The people who hold the most extreme views opposing genetically modified (GM) foods think they know most about GM food science, but actually know the least, according to new research.

The paper, published Monday in Nature Human Behaviour, was a collaboration between researchers at the Leeds School of Business at CU Boulder, Washington University in St. Louis, the University of Toronto and the University of Pennsylvania.

Marketing and psychology researchers asked more than 2,000 U.S. and European adults for their opinions about GM foods. The surveys asked respondents how well they thought they understood genetically modified foods, then tested how much they actually knew with a battery of true-false questions on general science and genetics.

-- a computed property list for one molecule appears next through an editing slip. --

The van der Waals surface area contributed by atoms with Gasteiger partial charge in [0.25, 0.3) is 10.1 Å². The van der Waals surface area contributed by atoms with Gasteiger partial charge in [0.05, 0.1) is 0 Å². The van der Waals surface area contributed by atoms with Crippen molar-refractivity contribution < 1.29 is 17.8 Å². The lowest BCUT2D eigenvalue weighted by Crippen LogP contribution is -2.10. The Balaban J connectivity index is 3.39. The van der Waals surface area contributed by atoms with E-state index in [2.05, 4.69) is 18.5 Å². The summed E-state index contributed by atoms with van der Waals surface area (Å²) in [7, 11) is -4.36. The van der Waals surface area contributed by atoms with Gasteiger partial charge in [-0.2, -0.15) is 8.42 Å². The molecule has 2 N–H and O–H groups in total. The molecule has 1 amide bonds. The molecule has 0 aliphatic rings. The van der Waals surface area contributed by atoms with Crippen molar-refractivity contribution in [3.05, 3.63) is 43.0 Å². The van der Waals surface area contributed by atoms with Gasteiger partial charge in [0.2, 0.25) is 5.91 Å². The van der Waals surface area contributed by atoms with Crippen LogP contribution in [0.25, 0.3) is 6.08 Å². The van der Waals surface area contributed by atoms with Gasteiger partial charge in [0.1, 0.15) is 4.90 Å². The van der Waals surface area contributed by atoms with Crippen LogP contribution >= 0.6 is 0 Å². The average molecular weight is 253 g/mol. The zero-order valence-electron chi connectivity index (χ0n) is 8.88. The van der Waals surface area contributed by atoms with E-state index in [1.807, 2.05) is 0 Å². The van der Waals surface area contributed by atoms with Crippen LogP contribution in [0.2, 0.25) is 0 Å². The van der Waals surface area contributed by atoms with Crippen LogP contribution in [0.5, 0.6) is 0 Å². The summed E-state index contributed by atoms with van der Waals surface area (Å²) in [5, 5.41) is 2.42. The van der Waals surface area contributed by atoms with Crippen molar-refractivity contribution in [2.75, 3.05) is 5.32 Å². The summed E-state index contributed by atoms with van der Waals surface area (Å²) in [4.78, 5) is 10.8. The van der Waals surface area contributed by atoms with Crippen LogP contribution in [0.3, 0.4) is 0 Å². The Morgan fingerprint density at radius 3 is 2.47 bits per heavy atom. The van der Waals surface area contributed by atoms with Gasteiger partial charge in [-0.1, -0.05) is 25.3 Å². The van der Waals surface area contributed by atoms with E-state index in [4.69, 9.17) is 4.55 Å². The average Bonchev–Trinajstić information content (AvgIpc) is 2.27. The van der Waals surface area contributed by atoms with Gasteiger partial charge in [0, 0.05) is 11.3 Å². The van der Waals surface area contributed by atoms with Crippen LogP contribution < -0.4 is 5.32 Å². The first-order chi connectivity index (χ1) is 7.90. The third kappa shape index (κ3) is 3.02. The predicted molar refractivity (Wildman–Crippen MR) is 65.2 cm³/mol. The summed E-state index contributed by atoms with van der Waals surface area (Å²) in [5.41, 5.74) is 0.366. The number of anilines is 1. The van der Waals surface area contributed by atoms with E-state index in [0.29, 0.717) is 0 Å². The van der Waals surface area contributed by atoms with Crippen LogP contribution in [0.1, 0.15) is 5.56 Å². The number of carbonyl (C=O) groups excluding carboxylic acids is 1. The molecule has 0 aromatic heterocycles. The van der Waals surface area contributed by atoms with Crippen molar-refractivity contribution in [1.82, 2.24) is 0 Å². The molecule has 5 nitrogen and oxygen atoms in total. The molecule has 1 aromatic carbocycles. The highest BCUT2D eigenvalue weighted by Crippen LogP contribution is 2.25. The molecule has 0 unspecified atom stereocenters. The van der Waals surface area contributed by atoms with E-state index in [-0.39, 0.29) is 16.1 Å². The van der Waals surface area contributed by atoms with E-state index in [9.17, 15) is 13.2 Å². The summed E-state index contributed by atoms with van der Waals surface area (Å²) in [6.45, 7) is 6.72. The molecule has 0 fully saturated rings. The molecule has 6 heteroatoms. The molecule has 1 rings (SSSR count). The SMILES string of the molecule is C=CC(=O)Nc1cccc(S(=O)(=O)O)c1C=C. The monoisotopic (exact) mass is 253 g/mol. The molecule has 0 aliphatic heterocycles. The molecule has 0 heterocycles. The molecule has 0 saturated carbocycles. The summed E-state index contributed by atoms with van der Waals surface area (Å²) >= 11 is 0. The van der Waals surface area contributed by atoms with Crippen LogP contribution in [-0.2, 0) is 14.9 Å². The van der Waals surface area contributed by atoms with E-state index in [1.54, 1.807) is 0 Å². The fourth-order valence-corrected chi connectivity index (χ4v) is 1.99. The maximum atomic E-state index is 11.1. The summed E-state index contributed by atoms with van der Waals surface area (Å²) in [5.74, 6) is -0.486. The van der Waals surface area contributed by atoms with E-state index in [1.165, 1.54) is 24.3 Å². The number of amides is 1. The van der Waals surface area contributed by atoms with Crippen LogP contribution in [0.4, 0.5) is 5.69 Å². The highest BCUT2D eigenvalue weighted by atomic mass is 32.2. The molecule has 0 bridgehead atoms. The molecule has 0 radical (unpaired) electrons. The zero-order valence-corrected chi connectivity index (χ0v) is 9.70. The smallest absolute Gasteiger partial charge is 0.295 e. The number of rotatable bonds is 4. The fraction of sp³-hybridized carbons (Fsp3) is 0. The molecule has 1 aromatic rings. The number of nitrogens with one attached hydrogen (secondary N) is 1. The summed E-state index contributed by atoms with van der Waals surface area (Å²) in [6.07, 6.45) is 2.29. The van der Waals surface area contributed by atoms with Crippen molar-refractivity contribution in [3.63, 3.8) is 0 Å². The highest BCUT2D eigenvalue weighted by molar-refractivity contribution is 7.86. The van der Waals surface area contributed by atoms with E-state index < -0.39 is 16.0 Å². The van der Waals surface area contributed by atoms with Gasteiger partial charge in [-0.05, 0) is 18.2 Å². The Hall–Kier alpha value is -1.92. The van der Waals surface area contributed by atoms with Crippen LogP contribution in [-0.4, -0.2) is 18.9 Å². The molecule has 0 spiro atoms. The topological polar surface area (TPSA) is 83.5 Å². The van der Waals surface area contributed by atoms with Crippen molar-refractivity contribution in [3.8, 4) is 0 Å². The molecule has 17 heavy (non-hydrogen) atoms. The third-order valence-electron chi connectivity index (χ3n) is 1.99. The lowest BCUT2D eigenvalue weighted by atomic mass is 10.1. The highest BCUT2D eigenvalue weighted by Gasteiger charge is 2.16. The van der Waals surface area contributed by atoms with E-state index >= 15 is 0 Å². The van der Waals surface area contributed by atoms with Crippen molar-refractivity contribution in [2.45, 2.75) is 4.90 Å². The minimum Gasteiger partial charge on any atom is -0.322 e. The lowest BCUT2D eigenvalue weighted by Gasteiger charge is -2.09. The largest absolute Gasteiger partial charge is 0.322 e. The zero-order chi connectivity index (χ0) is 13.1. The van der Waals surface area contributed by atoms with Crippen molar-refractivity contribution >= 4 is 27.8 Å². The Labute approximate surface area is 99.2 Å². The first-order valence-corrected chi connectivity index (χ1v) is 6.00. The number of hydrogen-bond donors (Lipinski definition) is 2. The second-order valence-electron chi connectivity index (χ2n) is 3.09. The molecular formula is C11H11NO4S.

Despite a scientific consensus that GM foods are safe for human consumption and have the potential to provide significant benefits, many people oppose their use. More than 90 percent of study respondents reported some level of opposition to GM foods.

The paper’s key finding is that the more strongly people report being opposed to GM foods, the more knowledgeable they think they are on the topic, but the lower they score on an actual knowledge test.  Read the article.

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